Posts Tagged ‘BIPM’

Where were you on World Metrology Day?

May 21, 2014
On World Metrology Day 2014 I was attending a meeting of working group 4 of the Consultative Committee on Thermometry at the BIPM in Paris

On World Metrology Day 2014 I was attending a meeting of Working Group 4 of the Consultative Committee on Thermometry at the BIPM in Paris

Where were you on World Metrology Day?

I was in Paris, attending a meeting at the International Bureau of Weights and Measures (BIPM).

The Bureau is reached by turning off the busy main street through Sevres, and turning up a narrow cobbled path to the historic Pavillon de Breteuil

As I entered the splendid gardens of the Pavilion on this bright Tuesday morning, I found myself taking coffee with the creme-de-la-creme of world experts in every aspect of temperature measurement.

They were gathered for the 27th meeting of the Consultative Committee on Thermometry (CCT), and I was there to update my colleagues in Working Group 4 of the CCT on the progress of my research.

Personally, I find the formality of these meetings a little intimidating, and I guess everybody else does too. But it is hard to imagine that things would be very different in any organisation with the stated aims of BIPM

…to ensure world-wide uniformity of measurements and their traceability to the International System of Units (SI).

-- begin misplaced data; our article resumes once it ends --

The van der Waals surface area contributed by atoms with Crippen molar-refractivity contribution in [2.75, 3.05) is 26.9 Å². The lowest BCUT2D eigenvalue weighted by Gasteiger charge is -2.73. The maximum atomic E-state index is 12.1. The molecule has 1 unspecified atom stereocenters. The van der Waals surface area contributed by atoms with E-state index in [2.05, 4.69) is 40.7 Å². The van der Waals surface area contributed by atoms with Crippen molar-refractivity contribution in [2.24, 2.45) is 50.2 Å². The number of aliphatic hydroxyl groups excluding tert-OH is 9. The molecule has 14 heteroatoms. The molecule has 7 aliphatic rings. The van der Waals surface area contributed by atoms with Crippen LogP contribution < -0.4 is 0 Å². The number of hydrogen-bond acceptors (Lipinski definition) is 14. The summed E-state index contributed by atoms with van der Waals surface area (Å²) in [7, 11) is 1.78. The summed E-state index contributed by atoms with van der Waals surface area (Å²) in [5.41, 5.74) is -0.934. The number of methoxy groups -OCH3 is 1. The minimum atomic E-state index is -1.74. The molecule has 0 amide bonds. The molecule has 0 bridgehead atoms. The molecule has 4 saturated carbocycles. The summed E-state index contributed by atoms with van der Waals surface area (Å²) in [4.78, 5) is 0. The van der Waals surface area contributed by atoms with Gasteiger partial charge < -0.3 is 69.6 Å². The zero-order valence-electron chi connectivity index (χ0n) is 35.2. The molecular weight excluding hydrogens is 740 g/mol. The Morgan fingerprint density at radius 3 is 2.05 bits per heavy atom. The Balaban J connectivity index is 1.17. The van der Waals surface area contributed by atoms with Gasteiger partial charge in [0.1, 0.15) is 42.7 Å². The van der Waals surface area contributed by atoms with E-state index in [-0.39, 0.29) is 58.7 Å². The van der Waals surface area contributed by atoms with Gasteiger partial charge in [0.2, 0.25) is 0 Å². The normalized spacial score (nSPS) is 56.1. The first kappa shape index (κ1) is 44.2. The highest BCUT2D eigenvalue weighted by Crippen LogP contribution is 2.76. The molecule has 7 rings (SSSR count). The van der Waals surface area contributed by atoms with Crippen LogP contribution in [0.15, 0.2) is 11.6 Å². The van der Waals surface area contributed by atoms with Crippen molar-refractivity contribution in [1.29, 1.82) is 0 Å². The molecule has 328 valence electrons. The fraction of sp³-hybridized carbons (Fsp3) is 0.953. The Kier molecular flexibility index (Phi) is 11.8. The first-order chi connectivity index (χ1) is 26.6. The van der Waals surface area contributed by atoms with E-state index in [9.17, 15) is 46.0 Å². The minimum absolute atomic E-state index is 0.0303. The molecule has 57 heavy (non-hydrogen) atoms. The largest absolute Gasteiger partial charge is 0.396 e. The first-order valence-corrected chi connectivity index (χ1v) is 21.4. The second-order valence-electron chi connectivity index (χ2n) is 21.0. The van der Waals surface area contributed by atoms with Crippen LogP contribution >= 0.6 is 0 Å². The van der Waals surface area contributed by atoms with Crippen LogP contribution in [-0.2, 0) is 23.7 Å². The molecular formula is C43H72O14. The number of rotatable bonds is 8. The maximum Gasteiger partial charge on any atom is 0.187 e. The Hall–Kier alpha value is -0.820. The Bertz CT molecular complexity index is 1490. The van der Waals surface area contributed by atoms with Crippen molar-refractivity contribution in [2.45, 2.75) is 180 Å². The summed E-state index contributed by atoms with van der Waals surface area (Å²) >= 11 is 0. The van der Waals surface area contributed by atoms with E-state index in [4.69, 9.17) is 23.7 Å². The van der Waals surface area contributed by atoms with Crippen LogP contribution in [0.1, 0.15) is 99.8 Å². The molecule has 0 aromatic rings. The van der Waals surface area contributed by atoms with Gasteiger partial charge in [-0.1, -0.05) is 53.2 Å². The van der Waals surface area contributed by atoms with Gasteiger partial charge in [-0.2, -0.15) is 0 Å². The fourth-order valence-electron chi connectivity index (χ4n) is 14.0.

And what gives BIPM the right to do this? The Convention of the Metre, a diplomatic treaty between fifty-six nations. It is the first signing of this treaty in 1875 which is commemorated each year on 20th May.

Despite it’s name, the convention applies does not just apply to measurements of length.

So when a thermometer in Japan agrees with one in Australia, this has not happened by coincidence. It is has happened because of ongoing active collaborations mediated formally and informally via the BIPM.

This coherence of measurement brings benefits to everyone at very little cost or inconvenience. However because BIPM’s goal of world-wide uniformity of measurements has been substantially achievedpeople just don’t notice that this coherence is a positive achievement, and that it needs active ongoing attention for it to be maintained.

As I whisper to myself during the long hours of our meetings, “We worry about the millikelvins so that you don’t have to”

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By the way, I feel obliged to mention that my wife, Stephanie Bell, sits on the CCT itself and is thus metrologically more important than me: I only sit on a Working Group.

But because of our shared involvement in CCT, these triennial committee meetings represent a significant childcare problem for us – a problem which is probably unique in the history of the CCT.

So this week Stephanie travelled to CCT on Sunday, returning to the UK on Monday to make sure the children were up for their exams on Tuesday morning. She then returned to Paris on Tuesday afternoon for more meetings – and I hope she will be back home on Friday

My own travel arrangements were relatively straightforward. I left the UK on Monday for a Tuesday morning meeting and then returned immediately afterwards.

But by good chance, our paths crossed late on Monday afternoon at the Gare du Nord as I travelled to BIPM and she travelled home.